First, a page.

Communication Tips for Travel Nurses and Allied Clinicians

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Communicating as a Travel Nurse

Effective communication is one of the most critical skills when working in healthcare, especially as a travel nurse or allied health clinician. Clear communication can be instrumental to your success when dealing with facility staff, physicians, management, patients, and your travel nurse recruiter. To become more effective at your daily tasks and thus increase the quality of patient care, optimize your communication by practicing the following tips.

Avoiding Misperception

In order to avoid being misunderstood when communicating, consider the following:

1. Your choice of words

  • Are the words you're using potentially offensive to others? Or do they unintentionally portray judgment? Are there more appropriate words you can use to convey your message?
  • Do your words accurately convey what you want to communicate?

2. Your tone of voice

  • Tone includes inflection, volume, and pace of speech
  • The tone of voice can frequently result in disinterest from the person you are speaking with

3. Your body language

  • Body language includes gestures, facial expressions, posture, eye contact, etc.
  • Does your body language convey that you are approachable, engaging, and optimistic? 

It's Not What You Say, It's How You Say It

For example, when you want/need to ask a staff member about how the facility wants a task completed:

  • Don’t say – “How do you hang blood?”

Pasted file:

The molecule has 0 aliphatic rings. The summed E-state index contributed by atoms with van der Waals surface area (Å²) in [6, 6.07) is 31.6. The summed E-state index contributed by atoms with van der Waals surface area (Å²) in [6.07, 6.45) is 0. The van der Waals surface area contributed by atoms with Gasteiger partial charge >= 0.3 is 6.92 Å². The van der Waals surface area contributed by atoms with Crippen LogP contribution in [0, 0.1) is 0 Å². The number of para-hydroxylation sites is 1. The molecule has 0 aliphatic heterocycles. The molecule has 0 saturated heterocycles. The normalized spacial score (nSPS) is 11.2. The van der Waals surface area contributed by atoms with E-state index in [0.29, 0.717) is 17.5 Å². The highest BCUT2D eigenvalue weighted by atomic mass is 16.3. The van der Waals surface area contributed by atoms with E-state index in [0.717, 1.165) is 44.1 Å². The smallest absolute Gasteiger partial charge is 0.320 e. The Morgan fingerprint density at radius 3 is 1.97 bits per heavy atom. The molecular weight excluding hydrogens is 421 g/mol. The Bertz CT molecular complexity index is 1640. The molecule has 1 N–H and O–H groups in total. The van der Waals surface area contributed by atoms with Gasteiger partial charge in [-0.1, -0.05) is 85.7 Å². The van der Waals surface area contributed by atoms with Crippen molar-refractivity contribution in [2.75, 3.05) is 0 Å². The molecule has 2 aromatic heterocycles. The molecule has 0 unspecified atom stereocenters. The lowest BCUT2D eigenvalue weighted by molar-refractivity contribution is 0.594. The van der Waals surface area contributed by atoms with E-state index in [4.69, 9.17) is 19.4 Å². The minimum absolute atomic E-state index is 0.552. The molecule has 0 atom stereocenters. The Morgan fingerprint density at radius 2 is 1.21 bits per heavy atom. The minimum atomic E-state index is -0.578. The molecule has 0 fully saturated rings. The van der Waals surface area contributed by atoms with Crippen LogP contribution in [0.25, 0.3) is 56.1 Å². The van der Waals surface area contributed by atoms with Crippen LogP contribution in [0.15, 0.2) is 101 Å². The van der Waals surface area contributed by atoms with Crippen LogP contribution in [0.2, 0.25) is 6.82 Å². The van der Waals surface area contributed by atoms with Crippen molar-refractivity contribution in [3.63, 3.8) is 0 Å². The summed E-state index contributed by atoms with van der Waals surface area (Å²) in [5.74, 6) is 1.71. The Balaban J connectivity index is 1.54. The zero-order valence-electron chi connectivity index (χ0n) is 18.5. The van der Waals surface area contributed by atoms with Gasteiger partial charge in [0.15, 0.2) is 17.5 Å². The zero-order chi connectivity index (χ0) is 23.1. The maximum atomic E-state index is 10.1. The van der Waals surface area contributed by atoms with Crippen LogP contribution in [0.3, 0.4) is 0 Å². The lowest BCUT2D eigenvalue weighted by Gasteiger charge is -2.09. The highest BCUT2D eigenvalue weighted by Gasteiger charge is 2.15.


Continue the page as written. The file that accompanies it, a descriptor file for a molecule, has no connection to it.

• Instead, say – “The steps I’ve taken in the past for hanging blood include … Is this the same policy here or do you have additional/different steps that are required?”

What's the difference? The first question may imply incompetence, whereas the second demonstrates your knowledge and willingness to perform tasks at the facility's standard.

When communicating a potentially difficult topic, it is important to ensure your communication is:

  • Professional
  • Genuine
  • Non-confrontational
  • Informing, NOT demanding
  • Seeking a mutually beneficial resolution

We are here to help. If you need to communicate a complex or sensitive issue with someone at the facility, connect with your S1NGLEPOINT Recruiter to discuss the best options for sharing your problem and minimizing unfavorable results. 

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Edeli Kinsala
Edeli Kinsala, RN, BSN, MBA, Vice President of Clinical Services

With a nursing career that spans almost four decades, Edeli Kinsala brings a wealth of experience to FlexCare. Starting her career in med/surg, telemetry, and trauma ICU, Edeli has held a range of positions, such as Director of Nursing, Chief Clinical Officer, and CEO, to name a few. Her exposure to various healthcare settings – acute care, long-term acute care, skilled nursing, drug/alcohol rehab, psychiatric/behavioral health, and travel staffing – enables her to deeply understand the needs and challenges of nurses and clinicians in different environments. Above all, Edeli's philosophy of caring for people and doing the right thing aligns perfectly with FlexCare's core values.